Skip to Main Content
Alexa Shabecoff, Esq., Assistant Dean for Public Service, has been with OPIA since 1994 after having served as the Wasserstein Fellow-in-Residence at OPIA during the Fall of 1993. Before joining OPIA, Alexa worked for over seven years as a legal services attorney in Boston and St. Louis. While in legal services, she specialized in housing law and participated in litigation, policy advocacy, and community education. She is a 1986 graduate of New York University School of Law, where she was a Root Tilden Scholar and Vice President of the Public Interest Law Foundation, and a 1982 cum laude graduate of Brandeis University. During law school she worked for the ACLU Women's Rights Project, Office of the City Council President in New York, Legal Aid Society of New York, and Coalition for the Homeless. Between college and law school, she spent a year as a paralegal with the Appalachian Research and Defense Fund in Kentucky. She is a member of the Lead Boston Class of '99. Alexa received the Suzanne L. Richardson Staff Appreciation Award from the Harvard Law School Class of 2004.
Advising areas: Children's issues; civil rights and civil liberties; Department of Justice (spring only); domestic economic development; education issues; environmental law; general advising; human rights; immigration; legal services, NGOs; nonprofits; and private public interest law firms.
Judith Murciano, Associate Director and Director of Fellowships. She holds a faculty appointment and has been an Allston Burr Senior Tutor at Harvard College, serving as a dean for the largest residential college at Harvard. For seventeen years she has advised students on fellowships and supervised public interest programs. She has taught Constitutional Law and Writing at Harvard College, advised honors theses at Princeton University and researched her Ph.D dissertation on censorship with graduate fellowships at Cambridge and Oxford Universities. Every semester for almost two decades she has won teaching awards and recently received a Faculty Innovation grant to design several new courses at the University. She served as Legislative Director and Acting Executive Director of the New Jersey ACLU, chaired the New Jersey Bar's Juvenile Justice Committee, and clerked for a criminal court judge in the Bronx. She has also written political essays for The New Yorker and The New York Times, as well as human rights articles for the International Herald Tribune and Radio Free Europe while working for Amnesty International in Paris. Judith was a recipient of the 2008 Dean's Award for Excellence at Harvard Law School and the Suzanne L. Richardson Staff Recognition Award from the class of 2010.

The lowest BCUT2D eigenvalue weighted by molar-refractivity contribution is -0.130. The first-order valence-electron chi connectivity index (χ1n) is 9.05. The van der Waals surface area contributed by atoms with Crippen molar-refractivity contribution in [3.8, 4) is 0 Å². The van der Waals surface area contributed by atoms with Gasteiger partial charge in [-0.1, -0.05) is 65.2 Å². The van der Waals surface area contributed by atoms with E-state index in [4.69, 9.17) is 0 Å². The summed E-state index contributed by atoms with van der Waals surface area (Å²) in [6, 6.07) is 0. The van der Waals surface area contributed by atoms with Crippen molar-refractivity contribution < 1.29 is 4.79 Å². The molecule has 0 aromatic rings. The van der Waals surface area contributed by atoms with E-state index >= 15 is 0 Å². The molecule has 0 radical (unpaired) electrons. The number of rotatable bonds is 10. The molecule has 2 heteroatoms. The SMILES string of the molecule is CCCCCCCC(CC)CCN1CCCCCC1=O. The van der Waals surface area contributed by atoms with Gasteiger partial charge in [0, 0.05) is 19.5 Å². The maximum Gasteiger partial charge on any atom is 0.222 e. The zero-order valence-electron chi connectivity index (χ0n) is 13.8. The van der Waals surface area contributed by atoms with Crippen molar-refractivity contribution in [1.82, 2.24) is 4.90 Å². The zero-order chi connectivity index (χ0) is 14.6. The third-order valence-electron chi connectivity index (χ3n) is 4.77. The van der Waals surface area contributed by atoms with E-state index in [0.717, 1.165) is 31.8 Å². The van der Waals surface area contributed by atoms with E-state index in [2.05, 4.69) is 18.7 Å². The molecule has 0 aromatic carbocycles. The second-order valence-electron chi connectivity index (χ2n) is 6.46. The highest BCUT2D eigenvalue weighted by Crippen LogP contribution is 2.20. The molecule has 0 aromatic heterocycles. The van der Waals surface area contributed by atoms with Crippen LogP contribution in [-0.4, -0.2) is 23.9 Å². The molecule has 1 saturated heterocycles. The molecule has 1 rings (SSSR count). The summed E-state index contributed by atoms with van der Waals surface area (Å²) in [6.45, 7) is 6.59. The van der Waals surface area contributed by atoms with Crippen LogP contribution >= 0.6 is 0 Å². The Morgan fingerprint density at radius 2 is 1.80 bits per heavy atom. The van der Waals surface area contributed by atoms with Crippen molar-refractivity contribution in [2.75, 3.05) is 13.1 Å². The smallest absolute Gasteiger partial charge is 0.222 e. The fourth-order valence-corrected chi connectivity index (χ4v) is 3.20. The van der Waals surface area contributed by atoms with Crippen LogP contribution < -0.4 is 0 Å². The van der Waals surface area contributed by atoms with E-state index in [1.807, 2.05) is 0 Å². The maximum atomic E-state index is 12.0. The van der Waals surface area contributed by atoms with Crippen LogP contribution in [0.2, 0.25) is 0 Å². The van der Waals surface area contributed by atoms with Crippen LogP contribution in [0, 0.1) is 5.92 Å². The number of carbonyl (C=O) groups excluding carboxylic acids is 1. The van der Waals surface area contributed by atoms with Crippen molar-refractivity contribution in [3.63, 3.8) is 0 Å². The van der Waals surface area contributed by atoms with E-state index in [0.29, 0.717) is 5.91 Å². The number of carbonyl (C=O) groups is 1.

Advising areas: Fellowships.
Catherine Pattanayak, Esq., Associate Director, joined OPIA in the spring of 2009 after practicing law in both the public and private sectors. Before joining OPIA, Catherine worked as a senior attorney with the NIH Branch of the Department of Health and Human Services’ Office of the General Counsel. During her three year tenure at HHS, Catherine served as the lead Branch attorney for grants policy, compliance and enforcement issues and international legal issues, and received, among other performance awards, three NIH Director’s Awards, the highest award given by the NIH. Prior to her government service, Catherine worked as a health care associate in the Boston office of Ropes & Gray LLP. Catherine is a magna cum laude graduate of Harvard Law School (’04), where she served on the Board of Student Advisers, and a magna cum laude graduate of Georgetown University’s School of Foreign Service (’99). Between college and law school, Catherine worked as a Research Analyst with the Chemical and Biological Arms Control Institute in Washington, DC.
Advising areas: Federal government, general advising, health law, environmental law, and Department of Justice.
Micah Nemiroff, Assistant Director for Programs and Operations, joined OPIA from Harvard Medical School where he worked in a curriculum support office. Prior to Harvard Medical School, Micah worked on campaigns in Southeastern Pennsylvania and as a government relations intern with the American Red Cross of Greater Chicago. He received his BA in history and political science from Syracuse University in Upstate New York. Micah is an avid hiker who enjoys getting out to the White Mountains at every opportunity. He also enjoys music, and has played drums for over 13 years.
Joan Ruttenberg, Esq., Director of the Heyman Fellowship program, joined OPIA in the fall of 2004. Joan's professional experience spans both academia and government law practice. For many years, Joan taught health law, political science, health economics and legal research and writing in a variety of academic settings: Boston University School of Law, the University of Chicago Law School, Northeastern University Law School, Brandeis University, Wellesley College, and the Graduate Program for Health Care Administration at Simmons College. Prior to teaching, she served as an Assistant Attorney General in Massachusetts, with responsibility for administrative litigation, rulemaking and legislative activities concerning health care and insurance. Before beginning law practice, Joan clerked for Judge Francis D. Murnaghan on the U.S. Court of Appeals for the 4th Circuit in Baltimore and was a Bigelow Teaching Fellow and Lecturer in Law at the University of Chicago Law School. Joan is a summa cum laude graduate of the University of Illinois ('78) and a cum laude graduate of the Harvard Law School ('82).
Advising areas: Department of Justice; election law; federal government; health law; state and local government; and U.S. Attorney careers.
Carolyn Stafford Stein, Esq., Assistant Director for Alumni Advising, is a former Assistant U.S. Attorney in the United States Attorney's Office in Boston where she worked in the Public Corruption and Special Crimes Unit, the Economic Crimes Unit, and the Major Crimes Unit, and directed the Student Intern Program. Carolyn has also served as Special Counsel to the Assistant Attorney General for the Criminal Division of the Department of Justice in Washington, D.C. As a Lecturer at HLS, she taught Government Lawyer and supervised students in clinical placements and in third-year papers relating to issues in prosecution. An advisor to Acre Family Childcare in Lowell, Massachusetts, Carolyn is active in working for economic independence for women and high quality early childhood education in low-income and immigrant neighborhoods in Lowell. Carolyn’s previous experience includes clerking for the Honorable Robert E. Keeton of the District of Massachusetts, and working as an associate with firms in San Francisco and Boston. She graduated magna cum laude from Harvard Law School in 1985 and was a member of the Harvard Law Review.